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Processed Egg Whites

By Cook's Illustrated Published February 2013

How we tested

When you need a lot of egg whites for a recipe, it’s tempting to grab a carton of egg whites sold in the supermarket dairy case or a canister of powdered egg whites in the baking aisle. But do these taste the same as fresh egg whites, and can you cook with them with comparable results? We bought four products (three liquid and one dehydrated) put out by national brands and made egg white omelets, meringue cookies, and angel food cakes, tasting them blind alongside samples made with egg whites from eggs that we cracked ourselves.

All four products were more or less acceptable in omelets (although the powdered whites were slightly grainy). But when it came to baking, fresh eggs produced taller angel food cakes and delicately crisp meringues, whereas egg white substitutes yielded shorter cakes and slightly harder, denser meringues.

Given that these products contain nothing but egg whites, what made the difference? The U.S. Department of Agriculture requires that liquid egg whites be pasteurized, a process that heats the whites enough to kill bacteria without cooking them. Powdered egg whites are made by evaporating water in a spray dryer. The substitutes can be safely added to uncooked frostings and drinks. But pasteurization changes the nature of the egg proteins enough to compromise their structure, especially in baked goods—a limitation that isn’t always mentioned on product labels. The heating process prematurely links the proteins so that they unfold and stretch less readily when whipped. As a result, they cannot hold the same amount of air or achieve the same volume as fresh egg whites. That’s why when we whipped the whites, one product needed 22 minutes to reach soft peaks, compared with just 6 minutes for fresh whites. Our top-ranked product is a convenient substitute for fresh whites in omelets, scrambles, and frittatas, and it makes satisfactory baked goods. Just keep in mind that it costs more than fresh whole eggs.

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The Results

Winner
Recommended

Skippy Peanut Butter

In a contest that hinged on texture, tasters thought this "smooth, "creamy" sample was "swell" and gave it top honors, both plain and baked into cookies. Its rave reviews even compensated for a slightly "weak" nut flavor that didn't come through as well as that of other brands in the pungent satay sauce.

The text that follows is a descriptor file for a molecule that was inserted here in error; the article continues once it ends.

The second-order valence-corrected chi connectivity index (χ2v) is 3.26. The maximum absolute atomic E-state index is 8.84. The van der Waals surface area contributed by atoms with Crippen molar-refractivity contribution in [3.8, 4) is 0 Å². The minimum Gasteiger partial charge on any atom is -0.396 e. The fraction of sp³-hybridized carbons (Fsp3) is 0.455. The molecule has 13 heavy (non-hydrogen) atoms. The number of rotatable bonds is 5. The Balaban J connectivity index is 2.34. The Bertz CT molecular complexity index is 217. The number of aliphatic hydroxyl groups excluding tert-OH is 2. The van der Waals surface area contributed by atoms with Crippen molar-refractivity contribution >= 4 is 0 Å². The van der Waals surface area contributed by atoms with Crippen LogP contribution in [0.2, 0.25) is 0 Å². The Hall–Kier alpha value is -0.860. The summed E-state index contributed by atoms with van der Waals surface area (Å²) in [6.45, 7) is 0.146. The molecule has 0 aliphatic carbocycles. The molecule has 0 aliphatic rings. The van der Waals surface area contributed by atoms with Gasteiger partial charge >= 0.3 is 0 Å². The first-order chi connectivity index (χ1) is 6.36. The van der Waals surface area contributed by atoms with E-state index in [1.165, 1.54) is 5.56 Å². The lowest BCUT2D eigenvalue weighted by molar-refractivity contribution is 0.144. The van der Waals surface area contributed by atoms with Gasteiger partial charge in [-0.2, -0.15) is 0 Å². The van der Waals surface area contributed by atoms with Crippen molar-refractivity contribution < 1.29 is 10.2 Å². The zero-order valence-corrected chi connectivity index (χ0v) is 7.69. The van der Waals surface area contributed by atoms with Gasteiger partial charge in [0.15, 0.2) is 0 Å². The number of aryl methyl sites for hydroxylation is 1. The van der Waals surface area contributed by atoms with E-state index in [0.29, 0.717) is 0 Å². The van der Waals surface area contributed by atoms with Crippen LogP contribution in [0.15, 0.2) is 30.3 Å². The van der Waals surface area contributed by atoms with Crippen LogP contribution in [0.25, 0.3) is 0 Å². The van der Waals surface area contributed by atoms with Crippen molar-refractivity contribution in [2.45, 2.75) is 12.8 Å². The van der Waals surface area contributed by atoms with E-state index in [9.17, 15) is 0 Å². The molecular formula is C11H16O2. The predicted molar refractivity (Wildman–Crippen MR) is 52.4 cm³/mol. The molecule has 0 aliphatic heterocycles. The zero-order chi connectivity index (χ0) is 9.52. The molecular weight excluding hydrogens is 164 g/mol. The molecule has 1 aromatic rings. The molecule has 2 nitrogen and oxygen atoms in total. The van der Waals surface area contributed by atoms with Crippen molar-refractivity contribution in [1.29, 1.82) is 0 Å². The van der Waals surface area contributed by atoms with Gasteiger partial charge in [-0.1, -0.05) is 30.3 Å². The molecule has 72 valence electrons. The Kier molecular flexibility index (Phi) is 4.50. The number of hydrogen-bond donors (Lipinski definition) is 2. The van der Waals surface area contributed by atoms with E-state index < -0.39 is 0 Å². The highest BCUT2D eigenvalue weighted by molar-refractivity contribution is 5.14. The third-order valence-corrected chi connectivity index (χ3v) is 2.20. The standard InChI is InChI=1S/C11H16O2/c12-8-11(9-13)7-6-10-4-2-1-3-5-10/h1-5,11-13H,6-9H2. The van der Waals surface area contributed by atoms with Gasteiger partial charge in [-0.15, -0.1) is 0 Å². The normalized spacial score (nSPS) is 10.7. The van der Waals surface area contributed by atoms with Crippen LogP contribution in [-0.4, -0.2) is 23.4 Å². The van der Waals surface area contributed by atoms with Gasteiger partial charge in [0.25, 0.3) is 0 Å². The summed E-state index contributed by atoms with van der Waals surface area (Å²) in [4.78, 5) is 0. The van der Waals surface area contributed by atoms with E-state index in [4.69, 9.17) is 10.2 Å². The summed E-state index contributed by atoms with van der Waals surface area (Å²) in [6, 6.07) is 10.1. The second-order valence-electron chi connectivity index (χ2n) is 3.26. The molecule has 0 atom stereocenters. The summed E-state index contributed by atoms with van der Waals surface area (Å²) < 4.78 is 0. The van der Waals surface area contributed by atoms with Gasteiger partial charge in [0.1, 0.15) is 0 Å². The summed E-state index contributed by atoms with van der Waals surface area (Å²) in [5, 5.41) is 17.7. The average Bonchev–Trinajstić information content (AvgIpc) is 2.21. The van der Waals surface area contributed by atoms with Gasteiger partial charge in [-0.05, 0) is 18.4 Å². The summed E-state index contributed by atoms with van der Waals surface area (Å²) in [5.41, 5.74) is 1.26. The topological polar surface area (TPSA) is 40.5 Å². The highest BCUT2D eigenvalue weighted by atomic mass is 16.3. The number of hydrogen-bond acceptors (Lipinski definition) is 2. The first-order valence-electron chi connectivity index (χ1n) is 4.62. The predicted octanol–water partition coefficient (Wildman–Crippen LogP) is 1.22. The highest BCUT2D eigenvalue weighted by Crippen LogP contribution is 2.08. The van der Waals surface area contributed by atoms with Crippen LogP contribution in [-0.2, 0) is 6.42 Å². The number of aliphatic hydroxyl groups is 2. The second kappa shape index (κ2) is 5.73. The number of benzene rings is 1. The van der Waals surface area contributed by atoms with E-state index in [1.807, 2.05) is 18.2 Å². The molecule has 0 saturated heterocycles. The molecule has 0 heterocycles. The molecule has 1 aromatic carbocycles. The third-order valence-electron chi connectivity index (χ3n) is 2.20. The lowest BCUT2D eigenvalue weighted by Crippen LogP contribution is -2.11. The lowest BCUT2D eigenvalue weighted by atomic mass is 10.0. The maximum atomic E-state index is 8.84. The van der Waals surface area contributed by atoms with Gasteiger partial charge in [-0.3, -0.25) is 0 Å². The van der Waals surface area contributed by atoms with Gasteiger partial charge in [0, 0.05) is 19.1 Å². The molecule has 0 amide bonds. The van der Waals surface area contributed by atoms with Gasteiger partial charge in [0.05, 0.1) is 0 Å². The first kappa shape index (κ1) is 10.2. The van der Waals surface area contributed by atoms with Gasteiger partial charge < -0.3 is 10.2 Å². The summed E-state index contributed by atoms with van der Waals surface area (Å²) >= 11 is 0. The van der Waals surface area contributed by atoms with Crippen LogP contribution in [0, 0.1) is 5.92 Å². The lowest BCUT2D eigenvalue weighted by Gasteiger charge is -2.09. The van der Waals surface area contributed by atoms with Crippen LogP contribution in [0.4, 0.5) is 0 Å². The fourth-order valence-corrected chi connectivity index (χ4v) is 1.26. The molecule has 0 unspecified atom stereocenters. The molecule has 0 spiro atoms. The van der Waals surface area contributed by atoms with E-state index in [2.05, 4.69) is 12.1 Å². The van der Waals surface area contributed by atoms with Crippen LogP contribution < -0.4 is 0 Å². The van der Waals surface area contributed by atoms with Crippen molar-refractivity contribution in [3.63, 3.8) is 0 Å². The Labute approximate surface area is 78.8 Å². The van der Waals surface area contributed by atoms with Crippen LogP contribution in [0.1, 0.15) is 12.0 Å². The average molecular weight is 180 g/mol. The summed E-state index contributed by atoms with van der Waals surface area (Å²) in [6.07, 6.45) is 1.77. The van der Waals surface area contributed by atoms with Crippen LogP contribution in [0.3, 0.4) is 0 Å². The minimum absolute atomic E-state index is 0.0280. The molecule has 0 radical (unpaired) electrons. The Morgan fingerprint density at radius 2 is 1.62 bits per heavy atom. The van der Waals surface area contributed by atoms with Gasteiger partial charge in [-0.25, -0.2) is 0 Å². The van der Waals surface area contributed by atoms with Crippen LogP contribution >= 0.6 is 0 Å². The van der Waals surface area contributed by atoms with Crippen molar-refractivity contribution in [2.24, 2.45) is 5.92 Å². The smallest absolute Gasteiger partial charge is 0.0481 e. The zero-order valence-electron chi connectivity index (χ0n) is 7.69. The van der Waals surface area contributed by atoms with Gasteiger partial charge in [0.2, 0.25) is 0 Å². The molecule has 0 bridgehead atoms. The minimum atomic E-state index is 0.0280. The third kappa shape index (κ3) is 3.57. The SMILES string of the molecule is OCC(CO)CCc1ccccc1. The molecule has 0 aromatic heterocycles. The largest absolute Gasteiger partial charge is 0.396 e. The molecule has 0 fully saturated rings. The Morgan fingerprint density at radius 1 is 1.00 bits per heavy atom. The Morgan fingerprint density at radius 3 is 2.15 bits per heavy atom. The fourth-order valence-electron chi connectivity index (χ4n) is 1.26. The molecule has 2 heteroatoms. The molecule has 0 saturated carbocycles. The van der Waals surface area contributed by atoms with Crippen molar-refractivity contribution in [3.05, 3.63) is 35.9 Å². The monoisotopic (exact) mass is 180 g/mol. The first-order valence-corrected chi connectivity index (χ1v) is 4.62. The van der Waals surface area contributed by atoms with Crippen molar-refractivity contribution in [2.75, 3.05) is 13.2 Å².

$2.39 for 16.3-oz. jar (15 cents per oz.)*
Recommended

Jif Natural Peanut Butter Spread

The big favorite in satay sauce, this peanut butter's "dark, roasted flavor"—helped by the addition of molasses—stood out particularly well against the other heady ingredients, and it made cookies with "nice sweet-salty balance." Plus, as the top-rated palm oil-based sample, it was "creamy," "thick," and better emulsified than other "natural" contenders.

$2.29 for 18-oz. jar (13 cents per oz.)*

Reese's Peanut Butter

This is what peanut butter should be like, " declared one happy taster, noting specifically this product's "good," "thick" texture and "powerful peanut flavor." In satay sauce, however, some tasters felt that heavier body made for a "pasty" end result.

$2.59 for 18-oz. jar (14 cents per oz.)*

Skippy Natural Peanut Butter Spread

The only other palm oil-based peanut butter to make the "recommended" cut, this contender had a "looser" texture than its winning sibling but still won fans for being "super-smooth." Tasters thought it made an especially "well-balanced," "complex" peanut sauce.

$2.39 for 15-oz. jar (16 cents per oz.)*
Recommended with Reservations

Peanut Butter & Co. No-Stir Natural Smooth Operator

Though it says "no-stir" on the label, this "stiff" palm-oil enriched peanut butter was "weeping oil" and came across as "greasy" to some tasters. However, it turned out a respectable batch of cookies—"chewy in the center, crisp and short at the edge"—and made "perfectly good" satay sauce.

$4.49 for 18-oz. jar (25 cents per oz.)*

Maranatha Organic No Stir Peanut Butter

On the one hand, this organic peanut butter produced cookies that were "soft and sturdy" yet "moist," with "knockout peanut flavor." On the other hand, eating it straight from the jar was nearly impossible; its "loose," "liquid-y," and "dribbly" consistency had one taster wonder if it was "peanut soup."

$5.69 for 16-oz. jar (36 cents per oz.)*
Not Recommended

Smart Balance All Natural Rich Roast Peanut Butter

Besides being unpalatably "tacky" and "sludgy," this "natural" peanut butter suffered from an awful "fishy" flavor with a "weird acidic aftertaste" that tasters noted in all three applications. Our best guess as to the culprit? The inclusion of flax seed oil, an unsaturated fat that's highly susceptible to rancidity.

$3.59 for 16-oz. jar (22 cents per oz.)*

Smucker's Natural Peanut Butter

With its only additive a negligible amount of salt, the only truly natural peanut butter in the lineup elicited comments ranging from mild dissatisfaction ("needs enhancement with salt and sugar") to outright disgust ("slithery," "chalky," "inedible"). Cookies were "dry and crumbly" with a "hockey puck" texture, and the satay sauce was "stiff," "gritty," and "gloopy."

$2.69 for 16-oz. jar (17 cents per oz.)*